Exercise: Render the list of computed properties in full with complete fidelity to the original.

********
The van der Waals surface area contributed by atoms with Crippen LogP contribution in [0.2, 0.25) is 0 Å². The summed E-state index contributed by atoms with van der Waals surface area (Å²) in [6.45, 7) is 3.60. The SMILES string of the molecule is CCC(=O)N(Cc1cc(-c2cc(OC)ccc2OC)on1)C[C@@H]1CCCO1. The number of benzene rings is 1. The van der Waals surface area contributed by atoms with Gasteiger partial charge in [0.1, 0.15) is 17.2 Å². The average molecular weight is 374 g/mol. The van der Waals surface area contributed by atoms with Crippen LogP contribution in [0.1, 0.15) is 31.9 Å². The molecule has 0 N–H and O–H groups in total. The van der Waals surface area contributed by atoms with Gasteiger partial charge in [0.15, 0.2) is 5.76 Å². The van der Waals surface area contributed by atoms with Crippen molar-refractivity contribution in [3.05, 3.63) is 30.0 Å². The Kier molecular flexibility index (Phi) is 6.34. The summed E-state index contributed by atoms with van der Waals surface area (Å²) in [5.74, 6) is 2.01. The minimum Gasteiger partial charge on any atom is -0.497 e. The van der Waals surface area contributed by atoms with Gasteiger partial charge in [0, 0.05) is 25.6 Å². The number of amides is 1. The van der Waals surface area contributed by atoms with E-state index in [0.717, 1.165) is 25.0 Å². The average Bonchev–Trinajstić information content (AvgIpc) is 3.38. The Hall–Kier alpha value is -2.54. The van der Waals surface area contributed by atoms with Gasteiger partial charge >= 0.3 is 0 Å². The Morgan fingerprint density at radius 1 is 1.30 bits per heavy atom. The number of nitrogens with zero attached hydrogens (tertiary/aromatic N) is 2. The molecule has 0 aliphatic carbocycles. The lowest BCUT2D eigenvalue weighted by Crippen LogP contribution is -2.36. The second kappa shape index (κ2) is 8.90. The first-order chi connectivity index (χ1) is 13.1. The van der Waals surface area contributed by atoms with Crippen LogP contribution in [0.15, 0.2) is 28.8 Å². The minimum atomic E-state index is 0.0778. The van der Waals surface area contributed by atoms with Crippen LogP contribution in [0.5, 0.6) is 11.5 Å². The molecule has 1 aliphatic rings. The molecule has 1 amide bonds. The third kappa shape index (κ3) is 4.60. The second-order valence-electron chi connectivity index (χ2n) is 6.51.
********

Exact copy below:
The van der Waals surface area contributed by atoms with Crippen LogP contribution in [0.2, 0.25) is 0 Å². The summed E-state index contributed by atoms with van der Waals surface area (Å²) in [6.45, 7) is 3.60. The SMILES string of the molecule is CCC(=O)N(Cc1cc(-c2cc(OC)ccc2OC)on1)C[C@@H]1CCCO1. The number of benzene rings is 1. The van der Waals surface area contributed by atoms with Gasteiger partial charge in [0.1, 0.15) is 17.2 Å². The average molecular weight is 374 g/mol. The van der Waals surface area contributed by atoms with Crippen LogP contribution in [0.1, 0.15) is 31.9 Å². The molecule has 0 N–H and O–H groups in total. The van der Waals surface area contributed by atoms with Gasteiger partial charge in [0.15, 0.2) is 5.76 Å². The van der Waals surface area contributed by atoms with Crippen molar-refractivity contribution in [3.05, 3.63) is 30.0 Å². The Kier molecular flexibility index (Phi) is 6.34. The summed E-state index contributed by atoms with van der Waals surface area (Å²) in [5.74, 6) is 2.01. The minimum Gasteiger partial charge on any atom is -0.497 e. The van der Waals surface area contributed by atoms with Gasteiger partial charge in [0, 0.05) is 25.6 Å². The number of amides is 1. The van der Waals surface area contributed by atoms with E-state index in [0.717, 1.165) is 25.0 Å². The average Bonchev–Trinajstić information content (AvgIpc) is 3.38. The Hall–Kier alpha value is -2.54. The van der Waals surface area contributed by atoms with Gasteiger partial charge >= 0.3 is 0 Å². The Morgan fingerprint density at radius 1 is 1.30 bits per heavy atom. The number of nitrogens with zero attached hydrogens (tertiary/aromatic N) is 2. The molecule has 0 aliphatic carbocycles. The lowest BCUT2D eigenvalue weighted by Crippen LogP contribution is -2.36. The second kappa shape index (κ2) is 8.90. The first-order chi connectivity index (χ1) is 13.1. The van der Waals surface area contributed by atoms with Crippen LogP contribution in [0.15, 0.2) is 28.8 Å². The minimum atomic E-state index is 0.0778. The van der Waals surface area contributed by atoms with Crippen LogP contribution in [0.5, 0.6) is 11.5 Å². The molecule has 1 aliphatic rings. The molecule has 1 amide bonds. The third kappa shape index (κ3) is 4.60. The second-order valence-electron chi connectivity index (χ2n) is 6.51.